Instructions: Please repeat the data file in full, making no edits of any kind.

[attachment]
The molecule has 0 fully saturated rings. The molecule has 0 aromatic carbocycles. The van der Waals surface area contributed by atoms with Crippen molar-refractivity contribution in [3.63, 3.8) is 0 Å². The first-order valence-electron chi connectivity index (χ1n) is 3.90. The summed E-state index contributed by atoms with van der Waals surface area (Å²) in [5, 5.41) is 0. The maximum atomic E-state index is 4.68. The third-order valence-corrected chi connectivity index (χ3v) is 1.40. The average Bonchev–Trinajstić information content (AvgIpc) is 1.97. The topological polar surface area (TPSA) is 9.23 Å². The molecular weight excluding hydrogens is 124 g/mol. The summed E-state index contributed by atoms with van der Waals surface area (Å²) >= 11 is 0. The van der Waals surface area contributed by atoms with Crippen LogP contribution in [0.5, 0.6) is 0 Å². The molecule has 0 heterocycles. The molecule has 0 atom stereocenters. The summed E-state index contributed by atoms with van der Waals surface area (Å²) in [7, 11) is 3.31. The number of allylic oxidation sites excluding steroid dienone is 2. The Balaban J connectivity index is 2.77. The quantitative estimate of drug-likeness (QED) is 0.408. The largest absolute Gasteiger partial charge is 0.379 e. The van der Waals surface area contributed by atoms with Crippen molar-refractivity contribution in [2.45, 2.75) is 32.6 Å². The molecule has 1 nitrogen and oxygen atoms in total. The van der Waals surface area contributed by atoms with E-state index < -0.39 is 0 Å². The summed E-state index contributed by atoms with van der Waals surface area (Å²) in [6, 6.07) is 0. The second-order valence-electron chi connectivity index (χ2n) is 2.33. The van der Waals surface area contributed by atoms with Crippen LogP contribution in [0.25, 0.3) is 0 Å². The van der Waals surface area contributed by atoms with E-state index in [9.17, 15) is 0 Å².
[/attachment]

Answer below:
The molecule has 0 fully saturated rings. The molecule has 0 aromatic carbocycles. The van der Waals surface area contributed by atoms with Crippen molar-refractivity contribution in [3.63, 3.8) is 0 Å². The first-order valence-electron chi connectivity index (χ1n) is 3.90. The summed E-state index contributed by atoms with van der Waals surface area (Å²) in [5, 5.41) is 0. The maximum atomic E-state index is 4.68. The third-order valence-corrected chi connectivity index (χ3v) is 1.40. The average Bonchev–Trinajstić information content (AvgIpc) is 1.97. The topological polar surface area (TPSA) is 9.23 Å². The molecular weight excluding hydrogens is 124 g/mol. The summed E-state index contributed by atoms with van der Waals surface area (Å²) >= 11 is 0. The van der Waals surface area contributed by atoms with Crippen LogP contribution in [0.5, 0.6) is 0 Å². The molecule has 0 heterocycles. The molecule has 0 atom stereocenters. The summed E-state index contributed by atoms with van der Waals surface area (Å²) in [7, 11) is 3.31. The number of allylic oxidation sites excluding steroid dienone is 2. The Balaban J connectivity index is 2.77. The quantitative estimate of drug-likeness (QED) is 0.408. The largest absolute Gasteiger partial charge is 0.379 e. The van der Waals surface area contributed by atoms with Crippen molar-refractivity contribution in [2.45, 2.75) is 32.6 Å². The molecule has 1 nitrogen and oxygen atoms in total. The van der Waals surface area contributed by atoms with E-state index < -0.39 is 0 Å². The summed E-state index contributed by atoms with van der Waals surface area (Å²) in [6, 6.07) is 0. The second-order valence-electron chi connectivity index (χ2n) is 2.33. The van der Waals surface area contributed by atoms with Crippen LogP contribution in [0.25, 0.3) is 0 Å². The van der Waals surface area contributed by atoms with E-state index in [9.17, 15) is 0 Å².